• I wish we had a decent pine table, as I would love to do something similar. I like the idea of walking into the house and it being filled with natural aromatics in that way. There is no doubt whatsoever for me that rosemary is an extraordinary essence. It definitely does make my mind work better, and makes me horny as well (unwillingly, sometimes – I find certain ‘reactions’ happen when I am in contact with it). I am more nutmeg than ginger (have you ever tried Jo Malone’s Nutmeg and Ginger body cream? It is amazing), but this perfume is definitely all about the cardamom. And the patchoulie.

      I wonder what you would make of the smell of Java. Although it smells a bit as though you had spilled a mug of coffee on yourself, I think you might like it. It does have something. And it does, also, definitely remind me of that trip. I know I have gone on about it, but it’s strange: even though we have travelled to so many different places and had tons of adventures, Java was somehow different for us both. Infinitely special. If we had another holiday, I think we would go to Indonesia again. We need to dig further.

      I’ll send you some as I really want to know what you think.

      • ninakane1

        Would love to try some, do send! I had a feeling that trip was going to be an important one for you somehow. It sounds weird but it’s partly why I sent that package before you left (that sadly didn’t arrive until after you got back). It’s hard to explain but it’s why I sent the Jasper Conran coffee cups to you. I had the weirdest dream about your trip 6 months before you went (when you were still planning on it being Madagascar). Can’t remember whether I told you about it, but the three of us met up in a hotel at breakfast. Jules was around somewhere and he and I were off to another part of the island and you two were off on the first day of your holiday. It was a hot country with white buildings, huge plants and people everywhere. We went outside into a hot bustley souk-type market and said goodbye and you two headed off into the market. I turned and looked back at you, and you were standing by a stall surrounded by this swirl of orange light and haze. Duncan was wearing this deep bright blue linen two piece shirt and trousers, looking impeccably neat and calm, and you were wearing this flamboyant and beautiful light purple kaftan. And you just stood there talking while this swirl of people and orange bustled about you. It was weird but this dream stuck for ages. It’s why I sent you the cups. There was something about the two of you in the dream that linked to the coffee cups that had sat on my shelf for a while and I suddenly felt you had to have them and they somehow belonged with you! So I sent them partly as a 20th anniversary gift but mainly in blessing – the blessing came from the dream.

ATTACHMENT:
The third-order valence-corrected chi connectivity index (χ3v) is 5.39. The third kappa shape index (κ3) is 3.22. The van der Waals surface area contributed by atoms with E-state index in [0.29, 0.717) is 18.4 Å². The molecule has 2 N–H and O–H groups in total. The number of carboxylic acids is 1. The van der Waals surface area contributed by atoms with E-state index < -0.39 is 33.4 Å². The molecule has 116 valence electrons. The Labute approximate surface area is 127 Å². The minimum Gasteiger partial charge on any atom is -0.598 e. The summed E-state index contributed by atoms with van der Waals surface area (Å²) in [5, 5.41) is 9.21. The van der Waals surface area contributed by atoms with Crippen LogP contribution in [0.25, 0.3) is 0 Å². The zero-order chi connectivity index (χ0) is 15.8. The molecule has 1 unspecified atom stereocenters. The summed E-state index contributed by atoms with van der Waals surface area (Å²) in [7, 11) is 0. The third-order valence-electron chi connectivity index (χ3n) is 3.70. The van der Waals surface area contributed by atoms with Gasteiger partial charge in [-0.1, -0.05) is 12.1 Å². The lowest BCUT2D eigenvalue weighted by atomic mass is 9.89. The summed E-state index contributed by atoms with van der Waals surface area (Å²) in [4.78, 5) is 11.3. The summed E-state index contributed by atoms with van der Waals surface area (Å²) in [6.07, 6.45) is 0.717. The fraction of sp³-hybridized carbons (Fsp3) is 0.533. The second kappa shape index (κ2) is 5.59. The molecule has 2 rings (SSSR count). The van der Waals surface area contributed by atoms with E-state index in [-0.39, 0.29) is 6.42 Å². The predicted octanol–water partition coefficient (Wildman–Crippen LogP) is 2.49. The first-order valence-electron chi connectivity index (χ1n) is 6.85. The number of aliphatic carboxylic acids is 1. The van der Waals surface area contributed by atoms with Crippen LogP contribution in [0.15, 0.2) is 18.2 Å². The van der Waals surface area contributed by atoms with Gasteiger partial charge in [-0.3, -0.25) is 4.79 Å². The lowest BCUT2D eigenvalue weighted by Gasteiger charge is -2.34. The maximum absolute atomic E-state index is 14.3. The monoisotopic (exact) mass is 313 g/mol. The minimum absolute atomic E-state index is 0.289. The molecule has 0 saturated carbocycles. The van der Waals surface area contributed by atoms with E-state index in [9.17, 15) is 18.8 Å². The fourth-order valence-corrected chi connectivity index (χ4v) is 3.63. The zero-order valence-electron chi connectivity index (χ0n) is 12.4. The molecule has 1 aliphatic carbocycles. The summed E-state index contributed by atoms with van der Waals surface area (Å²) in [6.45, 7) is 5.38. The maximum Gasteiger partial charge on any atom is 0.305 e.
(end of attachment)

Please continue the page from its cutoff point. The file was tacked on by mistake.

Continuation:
There does seem to be something important for you to find there, something wonderful. Sounds an amazing trip and that return visits are definitely a good thing..
        As for Rosemary… I have some Rosemary prattle but will save it for another time, hahaha! xx

      • I love this dream, your dreamlife, and
        your prescient intuition. Always.

  14. I was going to say there’s something joyous and wonderful about all this – I feel uplifted reading about it and inspired to explore things more in general. I love the way you connected to the place and material sensory things, there’s such a feeling of wonder and magic and growing. Then I was going to comment on Nina’s rubbing rosemary into a pine table and then felt thoroughly gripped in Nina’s dream…and feel this sense of how we can be propelled forwards through following dream-like intuition and it really makes me emotional as it’s incredibly positive and very real and something I’ve been lost from recently. But anyway, this really does inspire me to make something different, or even paint in a different way, such vivid descriptions, I love it!

    • I am genuinely delighted you feel that way. My energies in regard to Java and the perfume (and Nina’s unbelievably sharp intuition) are real, if over earnest perhaps for some people). You have picked up on it.

  15. Bee

    This sounds wonderful and I hope you have managed to bottle some of your joy from that fabulous holiday.

  16. veritas

    ha! you have turned into me 🙂
    Hope you are enjoying your Java….it sounds divine!
    like you I gave up shipping samples to friends and family …too many confiscated packages that never made it to their original destinations….a shame…as I had wanted you to try VaNeilLa….and selling perfume really isn’t so easy…..trust me…I know….